In Mobile Urbanism the authors attempt to go one step further and examine the critical role played by agencies and agents whose role is the coordination and governance of mobilities within ever-changing urban ecologies. Some of the most interesting analyses of this concern with the governance of urban mobilities in a networked world are provided by several contributors who share an interest with the role that neoliberal processes since the 1980s have had in the reconfiguring of cities. For example, Doreen Massey’s essay (Chapter 1) provides an analysis of a short-lived agreement between the cities of Caracas and London as an example of counterhegemonic relationality between places. Donald McNeill (Chapter 7) in turn provides a novel analysis of the globalization of airport governance, the rise of airport-cities assemblages which, as borderlands, McNeill contends, become crucial sites in the regulation of mobility. Finally Keil and Harris Ali (Chapter 6) account for how the cities of today are vulnerable to a wide range of global incursions such as emerging diseases like SARS, and how for example, during the SARS pandemic, the most important problematic for the World Health Organization was the regulation between cities. In this way all the chapters included in this edited collection address in differing ways the processes through which urbanism is assembled through policymaking and policy mobilizing and thus constructing novel ways of understanding the diverse practices of place-making as a layout or more precisely an agencement of – as the editors put forward in their introduction – ‘territorial’ and ‘relational’ geographies.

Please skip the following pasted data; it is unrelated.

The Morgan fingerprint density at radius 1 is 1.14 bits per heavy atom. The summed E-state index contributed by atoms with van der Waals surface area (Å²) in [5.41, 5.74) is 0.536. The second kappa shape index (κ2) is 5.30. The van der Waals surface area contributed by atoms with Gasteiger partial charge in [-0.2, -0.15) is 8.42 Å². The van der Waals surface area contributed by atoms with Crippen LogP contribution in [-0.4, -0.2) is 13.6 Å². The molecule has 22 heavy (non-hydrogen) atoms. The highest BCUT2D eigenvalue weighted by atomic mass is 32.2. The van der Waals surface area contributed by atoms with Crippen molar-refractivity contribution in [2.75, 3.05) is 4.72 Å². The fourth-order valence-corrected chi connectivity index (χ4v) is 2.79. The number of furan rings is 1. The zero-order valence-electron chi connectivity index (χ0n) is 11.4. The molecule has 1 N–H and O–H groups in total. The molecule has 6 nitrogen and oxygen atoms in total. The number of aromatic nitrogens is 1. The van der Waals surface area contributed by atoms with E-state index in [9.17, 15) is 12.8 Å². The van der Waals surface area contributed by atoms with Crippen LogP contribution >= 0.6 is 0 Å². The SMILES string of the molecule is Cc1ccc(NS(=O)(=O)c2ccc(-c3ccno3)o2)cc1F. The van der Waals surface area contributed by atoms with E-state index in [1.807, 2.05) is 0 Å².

The empirical case studies in the book are rich and the contributors provide dense and thick accounts of urban assemblages and the mobilities of policy-making in Latin America, Europe, Asia, Africa, Australia, the US and Canada. However, although the editors claim to depart from a methodological nationalism by acknowledging the relevance of interlocal policy mobility, what the book as a whole fails to achieve is a more critical perspective on the global dynamics of knowledge production in social science in general and human and cultural geography in particular. While the idea of totally autonomous social theory is epistemologically almost impossible in the highly connected world of today, the book as a whole reproduces a methodological fallacy whereby – as Raewyn Connell (2007) has so eloquently argued through a survey of sociological literature on globalization, data from the periphery are framed by concepts, debates, and research strategies from the metropole. There is no reference to the social thought of the periphery in these texts. The politics of location of the nine contributors to the book is clearly grounded in an Anglo/American academic framework.